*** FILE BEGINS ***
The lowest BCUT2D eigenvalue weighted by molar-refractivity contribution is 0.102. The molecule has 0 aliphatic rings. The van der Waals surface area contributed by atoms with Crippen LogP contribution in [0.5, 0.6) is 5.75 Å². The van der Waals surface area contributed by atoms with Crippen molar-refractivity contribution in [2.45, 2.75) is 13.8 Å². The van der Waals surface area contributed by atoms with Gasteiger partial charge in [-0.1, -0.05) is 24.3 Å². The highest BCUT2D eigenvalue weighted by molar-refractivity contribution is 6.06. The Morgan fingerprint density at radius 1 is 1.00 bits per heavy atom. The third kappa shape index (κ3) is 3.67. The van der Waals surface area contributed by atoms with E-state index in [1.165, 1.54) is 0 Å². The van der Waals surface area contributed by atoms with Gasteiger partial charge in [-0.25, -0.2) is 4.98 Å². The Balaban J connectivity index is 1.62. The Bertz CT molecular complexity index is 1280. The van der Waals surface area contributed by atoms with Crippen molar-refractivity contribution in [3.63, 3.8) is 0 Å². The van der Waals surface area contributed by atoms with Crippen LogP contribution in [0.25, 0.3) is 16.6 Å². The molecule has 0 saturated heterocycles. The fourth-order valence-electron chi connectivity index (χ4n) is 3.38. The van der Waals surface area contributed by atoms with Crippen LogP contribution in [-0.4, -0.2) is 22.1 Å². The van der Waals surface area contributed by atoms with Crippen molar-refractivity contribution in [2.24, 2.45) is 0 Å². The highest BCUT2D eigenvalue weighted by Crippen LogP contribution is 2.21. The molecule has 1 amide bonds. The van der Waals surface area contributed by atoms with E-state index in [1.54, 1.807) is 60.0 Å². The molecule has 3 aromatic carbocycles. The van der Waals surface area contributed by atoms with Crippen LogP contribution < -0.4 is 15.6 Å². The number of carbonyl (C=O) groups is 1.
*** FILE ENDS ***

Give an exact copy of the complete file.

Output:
The lowest BCUT2D eigenvalue weighted by molar-refractivity contribution is 0.102. The molecule has 0 aliphatic rings. The van der Waals surface area contributed by atoms with Crippen LogP contribution in [0.5, 0.6) is 5.75 Å². The van der Waals surface area contributed by atoms with Crippen molar-refractivity contribution in [2.45, 2.75) is 13.8 Å². The van der Waals surface area contributed by atoms with Gasteiger partial charge in [-0.1, -0.05) is 24.3 Å². The highest BCUT2D eigenvalue weighted by molar-refractivity contribution is 6.06. The Morgan fingerprint density at radius 1 is 1.00 bits per heavy atom. The third kappa shape index (κ3) is 3.67. The van der Waals surface area contributed by atoms with E-state index in [1.165, 1.54) is 0 Å². The van der Waals surface area contributed by atoms with Gasteiger partial charge in [-0.25, -0.2) is 4.98 Å². The Balaban J connectivity index is 1.62. The Bertz CT molecular complexity index is 1280. The van der Waals surface area contributed by atoms with Crippen molar-refractivity contribution in [3.63, 3.8) is 0 Å². The van der Waals surface area contributed by atoms with Crippen LogP contribution in [0.25, 0.3) is 16.6 Å². The molecule has 0 saturated heterocycles. The fourth-order valence-electron chi connectivity index (χ4n) is 3.38. The van der Waals surface area contributed by atoms with Crippen LogP contribution in [-0.4, -0.2) is 22.1 Å². The van der Waals surface area contributed by atoms with Crippen molar-refractivity contribution in [2.24, 2.45) is 0 Å². The highest BCUT2D eigenvalue weighted by Crippen LogP contribution is 2.21. The molecule has 1 amide bonds. The van der Waals surface area contributed by atoms with E-state index in [1.54, 1.807) is 60.0 Å². The molecule has 3 aromatic carbocycles. The van der Waals surface area contributed by atoms with Crippen LogP contribution < -0.4 is 15.6 Å². The number of carbonyl (C=O) groups is 1.